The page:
Is my compensation taxable? It depends…
A client recently asked us if damages received from an accountant who has given negligent tax advice (not us, obviously!) are taxable. The answer is: almost never. But it got us thinking about the taxation of damages generally: what follows is a five-minute primer.
As with all receipts, you start by considering whether there’s a charge to Income Tax. Case law has established a “filling a hole” principle: if what you receive replaces something that would have been subject to Income Tax (or taken into account in charging Income Tax), the compensation is treated in the same way. So, for example, compensation for loss of profit, or for loss of rental income, is treated in the same way as the profit or income lost.
There’s a subtle point though. Sometimes damages for complete loss of a capital asset are computed by reference to the trading profit that would have been generated by the asset: that doesn’t make the damages taxable as trading income. As the courts have said: “The method by which the compensation is assessed in the particular case does not identify what it was paid for; it is no more than a factor which may assist in the solution of the problem of identification.”
More arcanely, you might even be trading in compensation claims: that is, taking assignments of the claims of others, pursuing them to completion and hoping to turn a profit. Such a profit is likely to be subject to Income Tax.
Compensation received in connection with an office or employment has its own special rules which warrant their own briefing, so we won’t cover them here.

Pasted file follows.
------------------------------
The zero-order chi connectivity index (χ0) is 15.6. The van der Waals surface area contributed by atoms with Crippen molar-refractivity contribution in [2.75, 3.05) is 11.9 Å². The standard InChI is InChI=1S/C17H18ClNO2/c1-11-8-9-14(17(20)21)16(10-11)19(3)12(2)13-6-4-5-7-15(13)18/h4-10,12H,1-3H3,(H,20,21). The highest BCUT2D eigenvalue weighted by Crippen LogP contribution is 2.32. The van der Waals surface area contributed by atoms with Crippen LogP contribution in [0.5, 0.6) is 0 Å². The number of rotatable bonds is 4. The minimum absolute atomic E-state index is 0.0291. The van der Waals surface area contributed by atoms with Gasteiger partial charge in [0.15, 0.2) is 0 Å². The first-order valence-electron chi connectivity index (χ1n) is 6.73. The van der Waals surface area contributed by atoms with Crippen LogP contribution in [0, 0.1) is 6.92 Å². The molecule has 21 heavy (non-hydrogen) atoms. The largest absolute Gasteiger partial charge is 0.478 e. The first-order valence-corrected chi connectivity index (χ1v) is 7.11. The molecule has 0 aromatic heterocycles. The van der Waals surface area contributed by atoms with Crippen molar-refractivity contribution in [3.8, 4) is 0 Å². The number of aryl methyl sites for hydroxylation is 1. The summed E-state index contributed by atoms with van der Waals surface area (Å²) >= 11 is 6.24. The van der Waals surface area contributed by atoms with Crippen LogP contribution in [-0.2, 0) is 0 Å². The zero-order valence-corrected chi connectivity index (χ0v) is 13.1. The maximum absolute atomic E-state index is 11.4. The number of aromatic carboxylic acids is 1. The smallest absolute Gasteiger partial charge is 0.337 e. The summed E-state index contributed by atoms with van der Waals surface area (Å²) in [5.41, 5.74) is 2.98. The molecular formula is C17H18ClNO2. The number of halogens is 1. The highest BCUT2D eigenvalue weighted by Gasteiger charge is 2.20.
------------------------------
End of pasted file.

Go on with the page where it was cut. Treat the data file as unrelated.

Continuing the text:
Having ruled out a charge to Income Tax, consider Capital Gains Tax (“CGT”).
By statute, compensation for “any wrong or injury suffered by an individual in his person or his profession or vocation” is exempt from CGT. “In his person” is to be read in distinction to “in his finances”: the exemption applies to compensation for personal injury, distress, embarrassment, loss of reputation, unlawful discrimination, defamation, etc. “Profession or vocation” is by concession extended to trades and employments. And “his” obviously includes all genders.
As regards other compensation, a court ruling a few years ago put the cat among the pigeons by holding that the right to take court action for compensation is itself an asset for CGT purposes, so that any recovery is (subject to the exemption referred to above) liable to CGT. Happily, that was effectively reversed by extra-statutory concession (ESC D33). This provides that to the extent that the compensation relates to a form of property that is itself an asset for CGT purposes, it may be treated as deriving from the underlying asset (and therefore as being a part-disposal of it, allowing the deduction of an appropriate part of the cost of the asset) rather than from the “right to take action” (which typically has no CGT “base cost”).
That leaves compensation that does not relate to any underlying asset. The classic example is where damages are claimed for incorrect financial or tax advice. Until January 2014 such compensation was (by ESC D33) tax-free without limit. From January 2014 only the first £500,000 is tax-free: beyond that a claim to exemption must be made and HMRC will review the position on a case-by-case basis. However, HMRC confirm that a claim will be accepted if three conditions are all met, namely:
- the right of action was acquired in connection with goods or services that the payer has provided as part of their trade, profession or vocation (in particular this condition is treated as met where the right of action relates to mis-selling of a financial product and the person who provides that financial product is regulated by the Financial Conduct Authority)
- the payee did not acquire the right of action by transfer from a spouse or civil partner
- the payee did not acquire the right of action from another person for consideration
All of which means that the answer to the original question (are damages received from an accountant who has given negligent tax advice taxable?) is, in almost all cases, no.
For more information, please get in touch with your usual BKL contact or use our enquiry form.
This article has also been published by TaxationWeb and is available here.